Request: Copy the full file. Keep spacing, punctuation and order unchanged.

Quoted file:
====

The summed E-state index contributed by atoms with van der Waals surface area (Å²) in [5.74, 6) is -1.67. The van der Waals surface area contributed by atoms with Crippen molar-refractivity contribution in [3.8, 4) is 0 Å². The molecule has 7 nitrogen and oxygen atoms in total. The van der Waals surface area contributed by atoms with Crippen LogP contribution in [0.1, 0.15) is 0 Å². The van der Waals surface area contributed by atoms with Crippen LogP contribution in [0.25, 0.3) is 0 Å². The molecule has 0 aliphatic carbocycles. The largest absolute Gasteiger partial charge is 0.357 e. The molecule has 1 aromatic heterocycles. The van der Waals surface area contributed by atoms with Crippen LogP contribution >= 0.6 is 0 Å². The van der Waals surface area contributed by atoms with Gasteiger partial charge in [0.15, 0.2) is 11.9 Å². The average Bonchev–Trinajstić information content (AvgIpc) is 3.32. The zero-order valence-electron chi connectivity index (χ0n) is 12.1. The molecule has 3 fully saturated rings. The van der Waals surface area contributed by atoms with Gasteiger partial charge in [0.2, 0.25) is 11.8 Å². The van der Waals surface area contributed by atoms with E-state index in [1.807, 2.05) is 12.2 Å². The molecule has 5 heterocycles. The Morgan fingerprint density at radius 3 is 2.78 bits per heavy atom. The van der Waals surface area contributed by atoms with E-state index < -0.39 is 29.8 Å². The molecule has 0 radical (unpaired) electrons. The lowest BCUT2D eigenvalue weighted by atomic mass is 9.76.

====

The summed E-state index contributed by atoms with van der Waals surface area (Å²) in [5.74, 6) is -1.67. The van der Waals surface area contributed by atoms with Crippen molar-refractivity contribution in [3.8, 4) is 0 Å². The molecule has 7 nitrogen and oxygen atoms in total. The van der Waals surface area contributed by atoms with Crippen LogP contribution in [0.1, 0.15) is 0 Å². The van der Waals surface area contributed by atoms with Crippen LogP contribution in [0.25, 0.3) is 0 Å². The molecule has 0 aliphatic carbocycles. The largest absolute Gasteiger partial charge is 0.357 e. The molecule has 1 aromatic heterocycles. The van der Waals surface area contributed by atoms with Crippen LogP contribution >= 0.6 is 0 Å². The van der Waals surface area contributed by atoms with Gasteiger partial charge in [0.15, 0.2) is 11.9 Å². The average Bonchev–Trinajstić information content (AvgIpc) is 3.32. The zero-order valence-electron chi connectivity index (χ0n) is 12.1. The molecule has 3 fully saturated rings. The van der Waals surface area contributed by atoms with Gasteiger partial charge in [0.2, 0.25) is 11.8 Å². The van der Waals surface area contributed by atoms with E-state index in [1.807, 2.05) is 12.2 Å². The molecule has 5 heterocycles. The Morgan fingerprint density at radius 3 is 2.78 bits per heavy atom. The van der Waals surface area contributed by atoms with E-state index < -0.39 is 29.8 Å². The molecule has 0 radical (unpaired) electrons. The lowest BCUT2D eigenvalue weighted by atomic mass is 9.76.